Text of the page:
FORT LARNED, KANS., December 14, 1864.
Lieutenant J. E. TAPPAN,
Acting Assistant Adjutant-General:
SIR: The Santa Fe coach has just arrived from Fort Lyon and brings in news of a fight with the Indians thirty miles from that fort, in which 10 soldiers were killed and 38 wounded, and from 250 to 280 Indians killed. These Indians were those that have been camped around Fort Lyon for some time past. Colonel Chivington is reported as being in command of the force on our side, assisted by Lieutenant-Colonel Anthony.
Lieutenant-Colonel Anthony sends word that it will not be safe to send the stage through with less then fifty men, and as this garrison cannot afford so large an escort the stage will be obliged to wait. Lieutenant Crocker has detained it under General Field Orders, Numbers 2. I report to you for instructions. I Know of no other way at present than to let part of the force at Fort Zarah come up here and help this post do the escorting between this fort and Fort Lyon. From what I can learn, I think it hazardous to start out a less number than fifty, and that number cannot be spared from here without disobeying General Orders, Numbers 2. The Indians will, no doubt, be exasperated by the late action at Fort Lyon, and we have every reason to suppose will harass the travel on the road more than ever. If any way can be found by which a sufficient escort can be procured I shall proceed to Fort Lyon with as little delay as possible.
All of which is respectfully submitted.
Very respectfully, your obedient servant,
Captain and Chief of Cavalry.
East Pascagoula, December 15, 1864.
COLONEL: I have the honor to report that I landed at this point with my command early this morning, and that a considerable force, under Colonel Bertram, is now advanced about nine miles along the Mobile road. Upon arriving here I found that the place had been evacuated by the enemy about three days ago, and that all their troops have been ordered within the fortifications surrounding Mobile, in anticipation of an attack upon that city. The telegraph wires have been moved by order, and there is the greatest possible excitement respecting our projected movements.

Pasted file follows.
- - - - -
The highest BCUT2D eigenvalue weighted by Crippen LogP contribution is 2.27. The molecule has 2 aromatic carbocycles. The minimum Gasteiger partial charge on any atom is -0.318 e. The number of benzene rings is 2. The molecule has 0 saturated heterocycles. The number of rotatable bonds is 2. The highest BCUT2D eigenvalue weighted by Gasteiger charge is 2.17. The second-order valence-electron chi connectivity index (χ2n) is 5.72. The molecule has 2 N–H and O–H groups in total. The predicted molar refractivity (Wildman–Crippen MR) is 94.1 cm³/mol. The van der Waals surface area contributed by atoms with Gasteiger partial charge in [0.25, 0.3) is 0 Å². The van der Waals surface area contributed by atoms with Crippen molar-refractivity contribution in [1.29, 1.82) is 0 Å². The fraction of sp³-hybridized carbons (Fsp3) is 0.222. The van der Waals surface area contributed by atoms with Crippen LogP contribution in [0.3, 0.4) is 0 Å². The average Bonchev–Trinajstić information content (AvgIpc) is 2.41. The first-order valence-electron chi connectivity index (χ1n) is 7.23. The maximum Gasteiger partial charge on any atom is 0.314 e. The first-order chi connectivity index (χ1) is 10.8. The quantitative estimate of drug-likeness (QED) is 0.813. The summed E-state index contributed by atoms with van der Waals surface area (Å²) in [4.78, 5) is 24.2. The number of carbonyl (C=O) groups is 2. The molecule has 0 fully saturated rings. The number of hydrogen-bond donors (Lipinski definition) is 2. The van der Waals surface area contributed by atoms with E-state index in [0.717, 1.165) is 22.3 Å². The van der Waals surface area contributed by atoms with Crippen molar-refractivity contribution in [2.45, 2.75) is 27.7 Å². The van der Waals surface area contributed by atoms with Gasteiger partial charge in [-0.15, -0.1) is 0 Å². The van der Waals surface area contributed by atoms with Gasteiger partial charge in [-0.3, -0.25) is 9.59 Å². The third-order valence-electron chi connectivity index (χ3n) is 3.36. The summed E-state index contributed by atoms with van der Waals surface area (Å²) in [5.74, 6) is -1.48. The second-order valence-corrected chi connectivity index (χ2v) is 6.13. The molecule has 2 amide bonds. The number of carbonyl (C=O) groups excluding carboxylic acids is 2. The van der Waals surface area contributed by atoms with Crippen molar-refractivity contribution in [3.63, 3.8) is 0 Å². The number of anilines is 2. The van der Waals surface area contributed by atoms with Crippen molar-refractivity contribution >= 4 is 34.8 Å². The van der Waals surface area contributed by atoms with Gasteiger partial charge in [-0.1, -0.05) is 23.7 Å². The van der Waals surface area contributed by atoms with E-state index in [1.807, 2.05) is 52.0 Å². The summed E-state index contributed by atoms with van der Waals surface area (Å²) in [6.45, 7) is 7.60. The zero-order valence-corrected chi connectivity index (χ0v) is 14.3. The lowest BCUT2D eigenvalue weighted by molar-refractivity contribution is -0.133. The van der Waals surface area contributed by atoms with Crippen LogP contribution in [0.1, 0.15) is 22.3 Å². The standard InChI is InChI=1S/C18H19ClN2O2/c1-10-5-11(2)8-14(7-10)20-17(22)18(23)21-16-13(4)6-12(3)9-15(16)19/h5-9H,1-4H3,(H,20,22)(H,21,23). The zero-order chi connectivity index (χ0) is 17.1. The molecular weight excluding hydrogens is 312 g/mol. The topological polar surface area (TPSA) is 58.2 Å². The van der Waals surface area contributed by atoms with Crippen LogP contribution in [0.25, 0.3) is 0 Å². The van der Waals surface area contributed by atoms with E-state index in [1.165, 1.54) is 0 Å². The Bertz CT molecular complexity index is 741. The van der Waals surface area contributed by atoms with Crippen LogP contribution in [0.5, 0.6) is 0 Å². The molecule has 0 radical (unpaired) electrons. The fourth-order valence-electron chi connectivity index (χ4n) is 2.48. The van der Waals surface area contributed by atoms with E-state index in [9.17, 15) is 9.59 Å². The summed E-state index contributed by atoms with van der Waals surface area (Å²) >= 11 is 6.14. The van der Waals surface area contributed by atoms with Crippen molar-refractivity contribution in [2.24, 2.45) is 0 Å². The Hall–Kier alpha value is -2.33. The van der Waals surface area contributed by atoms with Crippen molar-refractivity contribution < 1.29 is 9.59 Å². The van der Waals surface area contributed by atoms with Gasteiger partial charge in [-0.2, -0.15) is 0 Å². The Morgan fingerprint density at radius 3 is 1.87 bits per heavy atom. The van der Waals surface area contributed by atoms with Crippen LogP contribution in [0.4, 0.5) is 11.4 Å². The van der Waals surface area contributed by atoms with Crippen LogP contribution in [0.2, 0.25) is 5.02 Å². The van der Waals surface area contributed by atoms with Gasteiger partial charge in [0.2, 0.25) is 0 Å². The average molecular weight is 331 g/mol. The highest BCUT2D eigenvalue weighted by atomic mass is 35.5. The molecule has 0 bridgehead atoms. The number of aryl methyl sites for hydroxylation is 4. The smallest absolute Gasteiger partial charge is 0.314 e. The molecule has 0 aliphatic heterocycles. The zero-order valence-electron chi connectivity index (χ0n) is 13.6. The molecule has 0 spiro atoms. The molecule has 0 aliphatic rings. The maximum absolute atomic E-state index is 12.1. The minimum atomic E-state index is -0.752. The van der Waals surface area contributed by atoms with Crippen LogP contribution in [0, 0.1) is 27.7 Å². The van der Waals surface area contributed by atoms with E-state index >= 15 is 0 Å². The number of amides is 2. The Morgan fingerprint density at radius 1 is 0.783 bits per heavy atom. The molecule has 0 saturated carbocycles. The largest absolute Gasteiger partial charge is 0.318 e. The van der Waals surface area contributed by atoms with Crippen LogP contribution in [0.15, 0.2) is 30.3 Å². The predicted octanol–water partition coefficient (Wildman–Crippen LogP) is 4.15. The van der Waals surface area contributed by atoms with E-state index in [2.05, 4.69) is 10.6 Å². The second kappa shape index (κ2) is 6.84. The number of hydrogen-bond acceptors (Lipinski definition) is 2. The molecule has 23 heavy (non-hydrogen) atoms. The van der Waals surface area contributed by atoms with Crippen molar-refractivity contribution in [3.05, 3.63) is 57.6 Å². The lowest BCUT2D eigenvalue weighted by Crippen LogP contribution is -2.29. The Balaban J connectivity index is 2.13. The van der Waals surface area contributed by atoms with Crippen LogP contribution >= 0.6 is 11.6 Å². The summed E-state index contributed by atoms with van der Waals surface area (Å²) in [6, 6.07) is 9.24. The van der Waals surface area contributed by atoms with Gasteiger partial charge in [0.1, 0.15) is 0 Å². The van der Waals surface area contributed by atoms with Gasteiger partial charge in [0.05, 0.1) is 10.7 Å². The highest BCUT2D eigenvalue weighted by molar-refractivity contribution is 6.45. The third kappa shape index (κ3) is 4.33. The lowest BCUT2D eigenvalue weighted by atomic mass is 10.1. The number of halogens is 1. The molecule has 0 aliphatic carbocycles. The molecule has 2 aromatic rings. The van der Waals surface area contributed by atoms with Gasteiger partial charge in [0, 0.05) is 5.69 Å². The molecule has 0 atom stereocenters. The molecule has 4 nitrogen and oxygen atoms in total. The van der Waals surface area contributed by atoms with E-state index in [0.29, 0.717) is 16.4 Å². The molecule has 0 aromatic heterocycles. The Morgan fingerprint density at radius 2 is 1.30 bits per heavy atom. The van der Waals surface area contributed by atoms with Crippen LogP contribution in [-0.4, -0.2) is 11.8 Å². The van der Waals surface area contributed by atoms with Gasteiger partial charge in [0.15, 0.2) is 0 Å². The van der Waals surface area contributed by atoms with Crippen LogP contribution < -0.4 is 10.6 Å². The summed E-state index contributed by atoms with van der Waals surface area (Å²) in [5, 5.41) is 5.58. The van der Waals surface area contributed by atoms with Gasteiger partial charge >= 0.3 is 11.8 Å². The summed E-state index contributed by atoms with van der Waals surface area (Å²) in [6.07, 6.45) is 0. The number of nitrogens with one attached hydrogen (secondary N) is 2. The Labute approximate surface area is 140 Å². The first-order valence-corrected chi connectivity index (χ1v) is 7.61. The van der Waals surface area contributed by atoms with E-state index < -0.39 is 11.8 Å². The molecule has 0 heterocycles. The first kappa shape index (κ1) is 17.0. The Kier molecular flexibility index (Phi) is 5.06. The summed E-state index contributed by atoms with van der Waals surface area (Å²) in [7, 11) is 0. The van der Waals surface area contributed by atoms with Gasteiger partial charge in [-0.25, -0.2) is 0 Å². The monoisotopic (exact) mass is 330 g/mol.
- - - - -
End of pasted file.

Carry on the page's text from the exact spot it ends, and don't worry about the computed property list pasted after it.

If you desire that the Mobile and Ohio Railroad shall be rendered useless to the enemy, I can destroy it effectually by having the co-operation of the cavalry force under General Davidson, and if you will order him to report with it to me I can control that road entirely. The force about Mobile is small, and many of the troops would offer but little resistance to our advance. I will advise you of my movements by every opportunity. If you wish to carry out General Grant's instructions by breaking the Mobile and Ohio road and threatening Selma, in my judgment it can be done more effectually from this point than all others. The rebels admit that the war is carried into Georgia and every man is being pushed in that direction. I would, therefore, suggest that not less than 15,000 infantry and your available cavalry be concentrated at and near this point, at the earliest possible day.